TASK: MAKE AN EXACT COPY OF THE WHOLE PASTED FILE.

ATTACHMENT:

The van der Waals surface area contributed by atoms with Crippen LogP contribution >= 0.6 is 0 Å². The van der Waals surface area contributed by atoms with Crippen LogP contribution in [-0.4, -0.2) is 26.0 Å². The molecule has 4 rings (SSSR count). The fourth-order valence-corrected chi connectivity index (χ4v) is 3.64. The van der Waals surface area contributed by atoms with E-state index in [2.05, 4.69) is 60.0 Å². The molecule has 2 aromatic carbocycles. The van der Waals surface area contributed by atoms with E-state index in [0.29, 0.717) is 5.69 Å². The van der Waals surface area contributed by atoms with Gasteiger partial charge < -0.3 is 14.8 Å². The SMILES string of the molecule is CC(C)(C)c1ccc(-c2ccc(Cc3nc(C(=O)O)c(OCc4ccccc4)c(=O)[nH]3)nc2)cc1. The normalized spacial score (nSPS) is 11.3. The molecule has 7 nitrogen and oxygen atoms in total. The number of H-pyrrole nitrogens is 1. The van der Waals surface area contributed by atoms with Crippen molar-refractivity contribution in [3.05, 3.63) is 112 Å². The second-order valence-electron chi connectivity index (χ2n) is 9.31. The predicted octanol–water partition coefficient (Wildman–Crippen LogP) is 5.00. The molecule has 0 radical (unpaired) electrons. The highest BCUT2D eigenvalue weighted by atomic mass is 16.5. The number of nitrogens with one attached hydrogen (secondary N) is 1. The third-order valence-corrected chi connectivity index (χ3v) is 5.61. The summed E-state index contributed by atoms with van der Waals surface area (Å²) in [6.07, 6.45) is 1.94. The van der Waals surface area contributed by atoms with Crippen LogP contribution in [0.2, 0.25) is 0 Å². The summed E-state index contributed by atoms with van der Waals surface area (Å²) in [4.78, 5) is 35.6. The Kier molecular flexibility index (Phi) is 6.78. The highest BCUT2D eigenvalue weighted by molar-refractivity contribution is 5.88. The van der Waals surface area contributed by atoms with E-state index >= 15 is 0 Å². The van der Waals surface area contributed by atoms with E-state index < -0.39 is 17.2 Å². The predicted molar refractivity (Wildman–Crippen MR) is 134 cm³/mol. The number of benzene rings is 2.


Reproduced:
The van der Waals surface area contributed by atoms with Crippen LogP contribution >= 0.6 is 0 Å². The van der Waals surface area contributed by atoms with Crippen LogP contribution in [-0.4, -0.2) is 26.0 Å². The molecule has 4 rings (SSSR count). The fourth-order valence-corrected chi connectivity index (χ4v) is 3.64. The van der Waals surface area contributed by atoms with E-state index in [2.05, 4.69) is 60.0 Å². The molecule has 2 aromatic carbocycles. The van der Waals surface area contributed by atoms with E-state index in [0.29, 0.717) is 5.69 Å². The van der Waals surface area contributed by atoms with Gasteiger partial charge < -0.3 is 14.8 Å². The SMILES string of the molecule is CC(C)(C)c1ccc(-c2ccc(Cc3nc(C(=O)O)c(OCc4ccccc4)c(=O)[nH]3)nc2)cc1. The normalized spacial score (nSPS) is 11.3. The molecule has 7 nitrogen and oxygen atoms in total. The number of H-pyrrole nitrogens is 1. The van der Waals surface area contributed by atoms with Crippen molar-refractivity contribution in [3.05, 3.63) is 112 Å². The second-order valence-electron chi connectivity index (χ2n) is 9.31. The predicted octanol–water partition coefficient (Wildman–Crippen LogP) is 5.00. The molecule has 0 radical (unpaired) electrons. The highest BCUT2D eigenvalue weighted by atomic mass is 16.5. The number of nitrogens with one attached hydrogen (secondary N) is 1. The third-order valence-corrected chi connectivity index (χ3v) is 5.61. The summed E-state index contributed by atoms with van der Waals surface area (Å²) in [6.07, 6.45) is 1.94. The van der Waals surface area contributed by atoms with Crippen LogP contribution in [0.2, 0.25) is 0 Å². The summed E-state index contributed by atoms with van der Waals surface area (Å²) in [4.78, 5) is 35.6. The Kier molecular flexibility index (Phi) is 6.78. The highest BCUT2D eigenvalue weighted by molar-refractivity contribution is 5.88. The van der Waals surface area contributed by atoms with E-state index >= 15 is 0 Å². The van der Waals surface area contributed by atoms with E-state index < -0.39 is 17.2 Å². The predicted molar refractivity (Wildman–Crippen MR) is 134 cm³/mol. The number of benzene rings is 2.